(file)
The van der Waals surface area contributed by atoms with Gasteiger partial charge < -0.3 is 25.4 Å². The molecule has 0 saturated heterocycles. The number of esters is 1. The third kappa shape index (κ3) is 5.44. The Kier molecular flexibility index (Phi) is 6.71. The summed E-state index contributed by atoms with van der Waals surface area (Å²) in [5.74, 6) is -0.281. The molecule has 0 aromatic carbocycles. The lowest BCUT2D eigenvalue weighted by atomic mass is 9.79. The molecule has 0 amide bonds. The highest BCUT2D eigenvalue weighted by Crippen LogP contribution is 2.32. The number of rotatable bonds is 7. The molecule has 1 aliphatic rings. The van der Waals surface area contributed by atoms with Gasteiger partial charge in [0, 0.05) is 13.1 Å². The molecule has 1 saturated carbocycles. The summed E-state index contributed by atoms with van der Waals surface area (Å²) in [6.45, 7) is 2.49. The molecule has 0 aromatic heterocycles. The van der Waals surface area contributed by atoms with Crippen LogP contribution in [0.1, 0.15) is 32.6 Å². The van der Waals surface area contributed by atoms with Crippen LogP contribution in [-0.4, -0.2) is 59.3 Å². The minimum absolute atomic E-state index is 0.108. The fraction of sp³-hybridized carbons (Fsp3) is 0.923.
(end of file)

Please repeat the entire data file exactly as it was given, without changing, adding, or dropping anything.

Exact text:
The van der Waals surface area contributed by atoms with Gasteiger partial charge < -0.3 is 25.4 Å². The molecule has 0 saturated heterocycles. The number of esters is 1. The third kappa shape index (κ3) is 5.44. The Kier molecular flexibility index (Phi) is 6.71. The summed E-state index contributed by atoms with van der Waals surface area (Å²) in [5.74, 6) is -0.281. The molecule has 0 aromatic carbocycles. The lowest BCUT2D eigenvalue weighted by atomic mass is 9.79. The molecule has 0 amide bonds. The highest BCUT2D eigenvalue weighted by Crippen LogP contribution is 2.32. The number of rotatable bonds is 7. The molecule has 1 aliphatic rings. The van der Waals surface area contributed by atoms with Gasteiger partial charge in [0, 0.05) is 13.1 Å². The molecule has 1 saturated carbocycles. The summed E-state index contributed by atoms with van der Waals surface area (Å²) in [6.45, 7) is 2.49. The molecule has 0 aromatic heterocycles. The van der Waals surface area contributed by atoms with Crippen LogP contribution in [0.1, 0.15) is 32.6 Å². The van der Waals surface area contributed by atoms with Crippen LogP contribution in [-0.4, -0.2) is 59.3 Å². The minimum absolute atomic E-state index is 0.108. The fraction of sp³-hybridized carbons (Fsp3) is 0.923.